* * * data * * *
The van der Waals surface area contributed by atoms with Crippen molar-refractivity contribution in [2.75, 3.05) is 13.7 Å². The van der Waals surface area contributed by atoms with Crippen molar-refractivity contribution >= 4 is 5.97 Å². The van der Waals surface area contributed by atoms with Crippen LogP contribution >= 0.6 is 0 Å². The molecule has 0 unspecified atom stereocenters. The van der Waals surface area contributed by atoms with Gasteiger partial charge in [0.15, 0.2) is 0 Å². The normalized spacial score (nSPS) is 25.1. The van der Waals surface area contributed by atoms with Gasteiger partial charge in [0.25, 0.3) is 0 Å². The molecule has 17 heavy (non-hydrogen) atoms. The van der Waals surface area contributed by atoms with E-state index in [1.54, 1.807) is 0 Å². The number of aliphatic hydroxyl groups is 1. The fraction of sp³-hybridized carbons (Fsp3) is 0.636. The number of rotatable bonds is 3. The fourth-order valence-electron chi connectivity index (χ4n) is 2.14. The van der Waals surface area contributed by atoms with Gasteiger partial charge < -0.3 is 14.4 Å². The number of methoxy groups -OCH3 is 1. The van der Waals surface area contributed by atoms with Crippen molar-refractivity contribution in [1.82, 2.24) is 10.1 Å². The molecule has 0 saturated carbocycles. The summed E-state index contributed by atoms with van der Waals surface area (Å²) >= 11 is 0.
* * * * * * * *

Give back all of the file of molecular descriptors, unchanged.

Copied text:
The van der Waals surface area contributed by atoms with Crippen molar-refractivity contribution in [2.75, 3.05) is 13.7 Å². The van der Waals surface area contributed by atoms with Crippen molar-refractivity contribution >= 4 is 5.97 Å². The van der Waals surface area contributed by atoms with Crippen LogP contribution >= 0.6 is 0 Å². The molecule has 0 unspecified atom stereocenters. The van der Waals surface area contributed by atoms with Gasteiger partial charge in [0.15, 0.2) is 0 Å². The normalized spacial score (nSPS) is 25.1. The van der Waals surface area contributed by atoms with Gasteiger partial charge in [0.25, 0.3) is 0 Å². The molecule has 17 heavy (non-hydrogen) atoms. The van der Waals surface area contributed by atoms with E-state index in [1.54, 1.807) is 0 Å². The number of aliphatic hydroxyl groups is 1. The fraction of sp³-hybridized carbons (Fsp3) is 0.636. The number of rotatable bonds is 3. The fourth-order valence-electron chi connectivity index (χ4n) is 2.14. The van der Waals surface area contributed by atoms with Gasteiger partial charge < -0.3 is 14.4 Å². The number of methoxy groups -OCH3 is 1. The van der Waals surface area contributed by atoms with Crippen molar-refractivity contribution in [1.82, 2.24) is 10.1 Å². The molecule has 0 saturated carbocycles. The summed E-state index contributed by atoms with van der Waals surface area (Å²) >= 11 is 0.